property or change in right and title under one Law% under a single governing body would be the foremost tas" as well as challenge' 2ost importantly each community is governed under different personal laws which% in more than few categories of transfer are excluded from the formal entry into land records' It becomes pertinent to loo" into the salient features of the personal laws and the issues they pose' PE#S-(*L L*+S *() ISS1ES -! TITLE 1nder the Indian Law% an important and common mode through which property is ac uired is through personal laws' Property comes into the possession of the inheritor0 successor upon the death of an ancestor% which is "nown as ac uisition of property through inheritance or succession' The ac uisitions thus made are governed by the personal laws of the deceased' Inheritance% further% may be of two "inds% testate or intestate' In situations where the deceased leaves a +ill% such inheritance is called testate and intestate is where the deceased does not leave a will and the inheritance is carried out as per the personal laws' Thus% the respective personal laws% the practices around them% the law relating to +ills and further the practices of getting these transactions recorded% all play a role in the maintenance of records' It is also the fact that most of these transfer of properties through inheritance and succession are not recorded anywhere% nor are such deeds of conveyance registered' This has been a ma5or factor leading to disputes and reason for litigation3 most of the litigation within families relating to property is due to inefficient land4record maintenance' *s most of the ac uisition of properties made under a +ill% or through partition% or intestate succession are not registered% nor recorded in the land records0 registry% the title remains ambiguous' *mbiguous land records and uncertain titles lead to familial disputes% complications through further transfers% and prolonged litigation' .ere we loo" into some important features of the personal laws that lead to the present complex situation with regard to title of property' .

indu male and a female3 the property of a .indu Law recogni9es both .indu . ii' iii' iv' .oint family Property and Separate Property% which are distinguished basing on more than one factor% and hence become complex to interpret and decide most of the times' Each of these forms of property creates different forms of rights in inheritors and thus often leads to disputes relating to title' vii' #ules of succession are different to a .indu Law recogni9es the importance of customs which form a ma5or source of the law itself' .oint !amily< and every child born in the family becomes a coparcener in the property of the family' The law also recogni9es .indu has been made an e ual coparcener in the property as her male counterpart' Thus% the daughter of a coparcener shall by birth become a coparcener in her own right in the same manner as the son' ix' *doption and Laws relating to it has its effects on the title to the property vested in the person adopted% property of the adoptee/s adopting parents and adoptee/s natural parents' -ne has to be careful while interpreting the facts and circumstances of a case wherein adoption has ta"en place and the title of related property is in dispute' .indu Succession :*mendment< *ct =>>?% a female .ancestral property/' The general rules of succession of a .Inheritance and succession under .indu female is her absolute property and here there is no .indu female are very different than that of a .indu 1ndivided !amily :or .ence% any age old custom which has been followed by a community is recogni9ed as Law' The two ma5or schools of thin"ing are the Mitakshara and the Dayabagha.indu male' viii' .indu law8 i' .owever% through the .indu Law recogni9es the concept of a .ancestral property/ which becomes the right of every coparcener b y birth' * child who was in the womb at the time of the death of an intestate and who is subse uently born alive shall have the same right to inherit to the intestate as if he or she had been born before the death of the intestate' v' The essence of the coparcenary property is community of interest and unity of possession between all the members of the family' This arrangement is not disturbed on the death of any coparcener as others any continue by survivorship' vi' The .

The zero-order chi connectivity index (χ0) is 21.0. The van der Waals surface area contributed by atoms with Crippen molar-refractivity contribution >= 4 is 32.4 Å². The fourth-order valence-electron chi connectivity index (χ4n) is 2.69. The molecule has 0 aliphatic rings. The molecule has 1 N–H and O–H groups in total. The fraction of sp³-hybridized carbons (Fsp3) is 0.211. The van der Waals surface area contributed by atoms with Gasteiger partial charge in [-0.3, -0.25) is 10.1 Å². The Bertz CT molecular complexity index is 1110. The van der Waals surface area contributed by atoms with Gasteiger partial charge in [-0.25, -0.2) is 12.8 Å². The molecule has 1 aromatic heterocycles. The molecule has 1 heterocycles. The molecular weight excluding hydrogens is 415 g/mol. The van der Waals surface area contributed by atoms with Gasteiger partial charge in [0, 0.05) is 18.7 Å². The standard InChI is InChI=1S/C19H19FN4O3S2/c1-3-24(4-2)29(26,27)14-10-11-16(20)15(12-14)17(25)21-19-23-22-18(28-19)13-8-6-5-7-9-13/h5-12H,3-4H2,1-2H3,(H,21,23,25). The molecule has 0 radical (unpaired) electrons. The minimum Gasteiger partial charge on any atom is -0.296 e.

indu personal laws which also are the most important norms through which the ownership of a property is investigated and title is presumed' *dditionally% as the #egistration *ct is the Law that deals with registration of documents% all the personal laws would be read along with the #egistration *ct to determine the absolute title to a property% while investigating the title to a property' Provisions of the #egistration *ct ma"e gift% sale and any instrument which creates or extinguishes any right or title in an immovable property of a value of more than one hundred rupees as compulsorily registrable' .indu 2inority and &uardianship *ct% @A?B protects the rights of the minors in the property of the minors' It also gives the sole right to the natural guardians of a .anafi School% and the Shia Law or the *thna Isshari School3 and they vary in the principle of representation' -ne such ma5or variant is that% in Sunni law the expectant right of heir apparent cannot pass by succession to his heir not can it pass by be uest to a legatee under his +ill% whereas under the Shia law it does pass by succession ii' There is no distinction between movable and immovable property or between ancestral and self4ac uired property .indu minor% to the possession of the minor/s separate and absolute property' *s per this law% any disposal of immovable property by a natural guardian in contravention to the Law is .x' The .owever% the *ct ma"es registration of +ills optional' #egistration of oral partition is also not compulsory' 2ost of the property that devolves through inheritance or succession is also not registered or recorded anywhere' Inheritance and Succession under 2uslim Law8 i' 2uslim Law is governed under two mail schools of thought% the Sunni Law or the .voidable/ at the instance of the minor or any person claiming under him' xi' *part from these% the property can be devolved through acts of gift% release and partition which are also governed by the personal laws' The above are the fundamental and general rules of succession under the .